Splitting off transactions as new tickets

We had a request from one of our service desk folk recently, asking if there was a simple way they could take an email correspondence transaction for an existing ticket and turn it into a new ticket. This came about because some end users were asking for more than one thing at the same time, and if different teams had to deal with each request it either had to be done serially with tickets bouncing back and forth between different teams’ queues, or the service desk had to raise new tickets themselves.

So I put my hacking slippers on and in case this is useful to others, here’s what I’ve got so far. My solution is in two parts: a callback on the /Elements/ShowTransactionPage and a new local Mason page called ``/Ticket/TransactionToTicket’.

Here’s the callback, which I’ve put into /opt/rt5/local/html/Callbacks/SplitOffTransaction/Elements/ShowTransaction/Default on our RT5 setup:

$Transaction => undef
$Actions => undef
$Object => undef

if($Transaction->IsInbound() &&
   ($Transaction->Type() eq 'Create' || $Transaction->Type() eq 'Correspond')
   ) {
  push @$Actions, {
    path => '/Ticket/TransactionToTicket.html?id='.$Transaction->id,
    title => 'Split Off',

This is pretty simple - it just looks for the sort of transactions we want (Create or Correspond on an RT::Ticket type object) and then sneaks in an extra new action menu item to point to the new Mason page with the title “Split Off”.

The Mason page lives in /opt/rt5/local/html/Ticket/TransactionToTicket.html and is a bit longer:

<& /Elements/Header, 
    Title => $title,
    LinkRel => \%link_rel &>
<& /Elements/Tabs &>

<h1>Handling Transaction <% $Transaction->id %> in queue <% $Queue->Name() %></h1>

my $title;
my %link_rel;

# Check that we have a valid transaction to play with
unless ($ARGS{'id'}) {
    Abort('No transaction ID specified');
my $Transaction = RT::Transaction->new( $session{'CurrentUser'} );
if($Transaction->ObjectType ne "RT::Ticket" ||
   !($Transaction->Type() eq 'Create' || $Transaction->Type() eq 'Correspond') 
  ) {
    Abort('Transaction '.$ARGS{'id'}.' is not a valid ticket correspondance transaction');

# Get the old original ticket that this transaction came from, and the
# queue that ticket was in.
my $OldTicket = RT::Ticket->new( $session{'CurrentUser'} );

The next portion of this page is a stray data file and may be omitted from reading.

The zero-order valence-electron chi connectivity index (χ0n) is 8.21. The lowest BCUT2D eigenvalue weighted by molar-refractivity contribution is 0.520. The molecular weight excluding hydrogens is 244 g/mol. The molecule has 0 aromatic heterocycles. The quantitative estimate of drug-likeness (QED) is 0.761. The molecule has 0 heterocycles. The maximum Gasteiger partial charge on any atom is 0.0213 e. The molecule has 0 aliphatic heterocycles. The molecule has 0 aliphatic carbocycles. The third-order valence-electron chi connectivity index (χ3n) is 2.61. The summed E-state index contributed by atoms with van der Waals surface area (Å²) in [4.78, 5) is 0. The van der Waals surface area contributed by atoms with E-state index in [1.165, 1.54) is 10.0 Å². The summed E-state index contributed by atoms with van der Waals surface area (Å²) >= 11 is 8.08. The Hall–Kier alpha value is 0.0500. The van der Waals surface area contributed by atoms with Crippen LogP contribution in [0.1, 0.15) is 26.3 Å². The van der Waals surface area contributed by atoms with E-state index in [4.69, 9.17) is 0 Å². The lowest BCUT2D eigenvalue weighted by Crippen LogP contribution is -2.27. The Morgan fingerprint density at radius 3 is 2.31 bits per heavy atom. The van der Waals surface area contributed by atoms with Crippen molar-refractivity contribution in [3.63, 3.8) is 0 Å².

my $Queue = $OldTicket->QueueObj();

# Check that the user can create tickets in that queue.
unless ( $Queue->CurrentUserHasRight('CreateTicket') ) {
  Abort('You have no permission to create tickets in this queue.', Code => HTTP::Status::HTTP_FORBIDDEN);

# Work out who the requestor should be. First try the From for the first
# attachment in the transaction, but if that doesn't work fall back on the
# requestor(s) of the original old ticket.
my $oldRequestors = $Transaction->Attachments->First->Addresses->{'From'};
if(!@{$oldRequestors}) {
  @{$oldRequestors} = split(/,/, $OldTicket->RequestorAddresses);

# Make a shiny new ticket with the contents of the original transaction
my $NewTicket = RT::Ticket->new( $session{'CurrentUser'} );
my($ticketId, $newTransObj, $errorMessage) = $NewTicket->Create(
  Queue => $Queue,
  Requestor => $oldRequestors,
  Subject => $Transaction->Subject() || "Split off from " . $OldTicket->Subject() ? $OldTicket->Subject : $OldTicket->id,
  MIMEObj => $Transaction->Attachments->First->ContentAsMIME(),
  Parents => $OldTicket->id,
  Owner => $OldTicket->OwnerObj,
if(!$ticketId) {
    Abort('Could not create a new ticket for transaction '.$ARGS{'id'}. 
          ': '. $errorMessage);

# Redirect the user to look at the new ticket.

Still pretty obvious hopefully - its takes the ID of the transaction we want to split off, check it looks OK, gets the original old ticket object and associated queue, checks that the current user can create tickets and if they can makes a new one with first attachment of the transaction as its MIME object. For a requestor it tries to get the From address from the transaction, but if that fails it reverts the requestor(s) of the original old ticket the transaction came from. I also try to link the old ticket as the parent of the new ticket.